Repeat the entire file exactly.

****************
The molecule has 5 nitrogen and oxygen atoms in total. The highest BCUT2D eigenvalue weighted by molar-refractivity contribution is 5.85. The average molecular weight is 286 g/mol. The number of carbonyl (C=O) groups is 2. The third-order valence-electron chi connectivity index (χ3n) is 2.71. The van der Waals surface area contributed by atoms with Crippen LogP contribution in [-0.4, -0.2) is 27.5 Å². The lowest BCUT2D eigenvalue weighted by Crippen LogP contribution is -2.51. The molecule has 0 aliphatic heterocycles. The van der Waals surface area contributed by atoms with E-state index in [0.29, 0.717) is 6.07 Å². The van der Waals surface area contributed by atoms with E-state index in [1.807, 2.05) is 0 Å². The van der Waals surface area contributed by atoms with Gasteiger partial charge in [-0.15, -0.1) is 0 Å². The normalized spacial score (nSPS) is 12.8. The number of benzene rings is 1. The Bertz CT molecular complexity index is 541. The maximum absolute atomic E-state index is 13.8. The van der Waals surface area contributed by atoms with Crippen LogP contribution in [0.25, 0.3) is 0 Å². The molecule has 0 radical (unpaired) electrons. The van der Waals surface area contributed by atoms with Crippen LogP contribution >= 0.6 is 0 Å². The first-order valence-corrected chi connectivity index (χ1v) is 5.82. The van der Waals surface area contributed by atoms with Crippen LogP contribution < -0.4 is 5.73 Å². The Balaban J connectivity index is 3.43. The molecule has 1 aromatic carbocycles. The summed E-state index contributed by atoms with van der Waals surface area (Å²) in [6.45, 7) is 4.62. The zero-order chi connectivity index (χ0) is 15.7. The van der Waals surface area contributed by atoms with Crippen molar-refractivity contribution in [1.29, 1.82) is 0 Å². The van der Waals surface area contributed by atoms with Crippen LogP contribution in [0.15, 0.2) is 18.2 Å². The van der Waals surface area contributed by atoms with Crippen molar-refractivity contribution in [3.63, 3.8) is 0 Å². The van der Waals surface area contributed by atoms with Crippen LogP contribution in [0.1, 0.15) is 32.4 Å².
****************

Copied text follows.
The molecule has 5 nitrogen and oxygen atoms in total. The highest BCUT2D eigenvalue weighted by molar-refractivity contribution is 5.85. The average molecular weight is 286 g/mol. The number of carbonyl (C=O) groups is 2. The third-order valence-electron chi connectivity index (χ3n) is 2.71. The van der Waals surface area contributed by atoms with Crippen LogP contribution in [-0.4, -0.2) is 27.5 Å². The lowest BCUT2D eigenvalue weighted by Crippen LogP contribution is -2.51. The molecule has 0 aliphatic heterocycles. The van der Waals surface area contributed by atoms with E-state index in [0.29, 0.717) is 6.07 Å². The van der Waals surface area contributed by atoms with E-state index in [1.807, 2.05) is 0 Å². The van der Waals surface area contributed by atoms with Gasteiger partial charge in [-0.15, -0.1) is 0 Å². The normalized spacial score (nSPS) is 12.8. The number of benzene rings is 1. The Bertz CT molecular complexity index is 541. The maximum absolute atomic E-state index is 13.8. The van der Waals surface area contributed by atoms with Crippen LogP contribution in [0.25, 0.3) is 0 Å². The molecule has 0 radical (unpaired) electrons. The van der Waals surface area contributed by atoms with Crippen LogP contribution >= 0.6 is 0 Å². The first-order valence-corrected chi connectivity index (χ1v) is 5.82. The van der Waals surface area contributed by atoms with Crippen LogP contribution < -0.4 is 5.73 Å². The Balaban J connectivity index is 3.43. The molecule has 1 aromatic carbocycles. The summed E-state index contributed by atoms with van der Waals surface area (Å²) in [6.45, 7) is 4.62. The zero-order chi connectivity index (χ0) is 15.7. The van der Waals surface area contributed by atoms with Crippen molar-refractivity contribution in [1.29, 1.82) is 0 Å². The van der Waals surface area contributed by atoms with Crippen LogP contribution in [0.15, 0.2) is 18.2 Å². The van der Waals surface area contributed by atoms with Crippen molar-refractivity contribution in [3.63, 3.8) is 0 Å². The van der Waals surface area contributed by atoms with Crippen LogP contribution in [0.1, 0.15) is 32.4 Å².